News Picture Changes With Cellphone Video

News Picture Changes With Cellphone Video 1
The world was riveted last week by the shaky three-minute cellphone video of Saddam Hussein’s execution, which was apparently taken surreptitiously and quickly became one of the most-watched videos on the Web.

It was the latest reminder that the device that tens of millions of people are now carrying around in their pockets is rapidly becoming one of the most powerful news-gathering tools on Earth. These phones are proliferating, increasing the chances that they will be on the scene when news is made. The quality of their images is improving greatly, as well, to the point that even some professional news people use them.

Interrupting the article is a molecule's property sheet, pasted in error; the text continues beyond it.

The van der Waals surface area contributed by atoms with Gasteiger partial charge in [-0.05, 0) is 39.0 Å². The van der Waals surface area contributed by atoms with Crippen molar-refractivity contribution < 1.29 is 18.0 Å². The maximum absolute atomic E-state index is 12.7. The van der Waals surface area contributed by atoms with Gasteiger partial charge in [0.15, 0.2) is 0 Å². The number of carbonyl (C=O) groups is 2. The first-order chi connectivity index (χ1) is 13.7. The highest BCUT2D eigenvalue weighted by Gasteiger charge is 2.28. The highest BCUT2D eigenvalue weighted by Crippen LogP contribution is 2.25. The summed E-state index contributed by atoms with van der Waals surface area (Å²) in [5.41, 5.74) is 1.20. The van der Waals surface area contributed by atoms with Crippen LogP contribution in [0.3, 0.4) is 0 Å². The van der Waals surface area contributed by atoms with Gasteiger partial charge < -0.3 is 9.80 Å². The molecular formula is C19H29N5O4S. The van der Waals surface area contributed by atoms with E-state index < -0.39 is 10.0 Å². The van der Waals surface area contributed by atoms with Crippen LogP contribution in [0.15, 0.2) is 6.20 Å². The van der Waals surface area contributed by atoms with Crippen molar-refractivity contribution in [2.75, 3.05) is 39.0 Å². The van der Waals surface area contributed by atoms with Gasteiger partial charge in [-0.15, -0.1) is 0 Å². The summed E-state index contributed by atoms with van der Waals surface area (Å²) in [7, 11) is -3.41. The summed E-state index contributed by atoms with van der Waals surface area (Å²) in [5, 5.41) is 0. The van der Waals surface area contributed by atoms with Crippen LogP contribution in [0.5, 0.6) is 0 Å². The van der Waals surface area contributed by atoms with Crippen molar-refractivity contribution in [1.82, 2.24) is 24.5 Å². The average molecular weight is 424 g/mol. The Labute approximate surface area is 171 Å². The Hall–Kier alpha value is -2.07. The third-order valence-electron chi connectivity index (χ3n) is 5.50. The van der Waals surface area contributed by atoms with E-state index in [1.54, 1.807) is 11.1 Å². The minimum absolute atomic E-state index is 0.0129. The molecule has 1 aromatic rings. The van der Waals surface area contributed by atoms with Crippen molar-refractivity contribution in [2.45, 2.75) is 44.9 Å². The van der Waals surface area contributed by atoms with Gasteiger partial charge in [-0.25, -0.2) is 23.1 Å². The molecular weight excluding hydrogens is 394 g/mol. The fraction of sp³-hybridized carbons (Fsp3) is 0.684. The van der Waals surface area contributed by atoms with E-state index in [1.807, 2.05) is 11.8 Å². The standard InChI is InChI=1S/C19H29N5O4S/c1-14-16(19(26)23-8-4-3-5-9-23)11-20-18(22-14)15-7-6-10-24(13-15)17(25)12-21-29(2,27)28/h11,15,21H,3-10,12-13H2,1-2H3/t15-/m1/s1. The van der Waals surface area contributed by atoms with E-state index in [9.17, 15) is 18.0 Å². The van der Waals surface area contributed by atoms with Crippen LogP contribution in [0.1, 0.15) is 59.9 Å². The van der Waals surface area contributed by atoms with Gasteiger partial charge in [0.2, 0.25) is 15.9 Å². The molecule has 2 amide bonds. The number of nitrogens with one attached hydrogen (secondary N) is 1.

The combination is certain to be more incidents like last week’s execution and the racially charged nightclub tirade by comedian Michael Richards that also was captured on a cellphone camcorder and became an instant sensation on Web sites like Google Inc.’s YouTube and Google Video. While most cellphone users aren’t trained journalists, they are much more likely to be on the scene when a disaster occurs or a celebrity acts up.

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